The average Canadian spends 35%–50% of their monthly income on housing and utilities alone. That leaves as little as 50% of their budget for transportation, food, bills, and unnecessary expenditures.
If you want to save money, cutting back on unnecessary expenditures can help. We want to help you do just that with this guide. Keep reading to learn the top non-essential items to consider eliminating from your annual budget.
Alcohol and Tobacco Products
The average Canadian spends about 2% of their annual budget on tobacco and alcohol products. Since recreational cannabis became legal, Canada also started including purchases in this category.
Cutting back on tobacco and alcohol spending will not only save you about CAD 1,800 per month. You may also see indirect savings in terms of health insurance and healthcare costs.
Why? Tobacco use, in particular, can drive up health insurance premiums. Meanwhile, alcohol and tobacco use can increase the risk of chronic conditions like cancer and cardiovascular disease.
Personal Care Products
Some personal care products and services are necessities. This includes shampoo, conditioner, deodorant, facewash, lotion, moisturizer, and sunscreen. In addition, women can add cosmetics and feminine hygiene products to that list.
Yet, with 1.5% of the average Canadian household’s budget going to these products, there is definitely room to cut back. Focus on high-ticket items that you may not use every day.
Perfumes and colognes, luxury cosmetics, nail products, and makeup wipes may not be as necessary to your daily routine as you think. Plus, cutting out these monthly expenses could save you thousands of dollars or more.
The average Canadian household spends at least CAD 186 per year on lottery tickets. That may not sound like a lot. But this is only an average, which may confuscate outlier households with significantly greater lottery ticket spending.
In all, Canadian spending on lottery tickets numbers nearly CAD 10 billion. That’s a lot of money to spend when the odds of winning the lottery are incredibly low these days.
In fact, the odds of getting struck by lightning (1 in 1 million) are better than your chances of winning the lotto. You have a 1 in 14 million chance of winning Lotto 6/49 and only a 1 in 33 million chance of winning the Lotto Max jackpot.
Transportation is a necessary part of living in Canada. It takes up about 13.5% of the average Canadian household budget. And private transportation makes up the majority of that spending.
Switching to public transportation options when available can save you thousands every year. Canada offers a wealth of public transport options, including the bus, light rail, and SkyTrain.
Plus, public transportation will not just save you money on gas. You will also be doing the environment a favor. Public transportation lowers your carbon footprint significantly.
Clothing and Accessories
The average annual expenditure on clothing and accessories in Canada is CAD 3,344. That is more than 3.5% of the average household’s total annual expenditure.
It’s impossible to cut expenses on clothing and accessories altogether. This is especially true if you have young children. Kids are constantly growing out of their old clothes, and it’s part of being a good parent to accommodate that.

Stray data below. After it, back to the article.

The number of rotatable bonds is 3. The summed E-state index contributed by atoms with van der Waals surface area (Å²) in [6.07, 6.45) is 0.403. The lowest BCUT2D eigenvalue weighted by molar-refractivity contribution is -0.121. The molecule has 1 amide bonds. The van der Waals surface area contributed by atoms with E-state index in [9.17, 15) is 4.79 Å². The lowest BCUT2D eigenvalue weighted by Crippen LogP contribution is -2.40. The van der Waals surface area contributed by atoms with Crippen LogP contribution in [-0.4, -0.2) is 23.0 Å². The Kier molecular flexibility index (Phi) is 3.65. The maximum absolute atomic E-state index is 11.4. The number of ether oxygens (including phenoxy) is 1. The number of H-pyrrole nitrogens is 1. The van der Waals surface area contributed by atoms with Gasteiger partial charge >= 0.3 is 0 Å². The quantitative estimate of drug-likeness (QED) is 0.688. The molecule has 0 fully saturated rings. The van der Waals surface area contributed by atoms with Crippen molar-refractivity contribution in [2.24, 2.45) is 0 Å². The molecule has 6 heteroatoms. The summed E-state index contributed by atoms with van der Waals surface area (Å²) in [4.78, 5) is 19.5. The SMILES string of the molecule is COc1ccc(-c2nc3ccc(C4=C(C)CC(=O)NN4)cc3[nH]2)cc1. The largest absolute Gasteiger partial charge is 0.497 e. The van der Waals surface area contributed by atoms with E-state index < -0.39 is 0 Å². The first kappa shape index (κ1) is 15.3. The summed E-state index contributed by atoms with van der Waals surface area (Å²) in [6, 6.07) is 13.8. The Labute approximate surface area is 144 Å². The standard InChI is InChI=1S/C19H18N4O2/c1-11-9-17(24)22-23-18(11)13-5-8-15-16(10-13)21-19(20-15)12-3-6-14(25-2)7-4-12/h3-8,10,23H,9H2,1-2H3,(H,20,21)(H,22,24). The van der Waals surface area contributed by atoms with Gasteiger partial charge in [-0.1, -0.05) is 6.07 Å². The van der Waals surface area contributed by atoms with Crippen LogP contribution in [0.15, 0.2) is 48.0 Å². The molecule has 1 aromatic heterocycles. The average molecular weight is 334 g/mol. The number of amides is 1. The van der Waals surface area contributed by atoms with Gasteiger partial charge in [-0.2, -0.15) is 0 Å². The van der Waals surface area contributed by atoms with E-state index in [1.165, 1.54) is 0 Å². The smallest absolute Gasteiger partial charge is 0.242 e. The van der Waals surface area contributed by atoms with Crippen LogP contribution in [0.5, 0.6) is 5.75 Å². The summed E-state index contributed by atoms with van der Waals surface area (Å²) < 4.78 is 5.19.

Still, you likely have room to cut back on this category. Stop spending on clothes and accessories unless it is absolutely essential. That way, you can add hundreds, if not thousands, to your budget each year.
Household furnishings are things like furniture, appliances, and equipment. Canadians tend to spend around CAD 2,500 on these items annually. That is more than 2.6% of yearly household expenditures.
Furniture and household appliances and equipment are supposed to last. If you are buying new furnishings each year, you are practically throwing money away.
Instead of buying inexpensive furnishing, invest in items that will last. Of course, you may pay more upfront. But in the long run, you will save more money than if you repeatedly buy cheap furnishings every year.
It’s a common saying that you can save more money by dining out than by buying groceries and cooking at home. And according to Statistique Canada, there may be more truth to this than you might think.
The average Canadian household spends about 10,311 CAD on food each month. About 70% of that budget goes to food purchased from grocery stores. The remaining 30% goes toward restaurant purchases.
Yet, the reason for this discrepancy is likely because more Canadians eat at home than at restaurants. Cutting restaurants completely out of your yearly budget can save you around CAD 3,000 per year.
A recent survey found that 61% of Canadians subscribe to at least one streaming service. What’s more, many North Americans say they pay for up to four different streaming services.
Subscription services make up a large portion of recreational spending. Recreational spending accounts for 5% of the annual household budget in Canada. Subscription services make up the majority of these expenditures.
If you can’t cut out subscription services altogether, consider scaling back. Even eliminating one subscription platform can help you save money on these extra expenses.
Save Money With Fast Loans in Canada
Learning how to save money is easy when you follow this guide. Cutting out or cutting back on these extra expenses can free up hundreds, if not thousands, in your annual budget.
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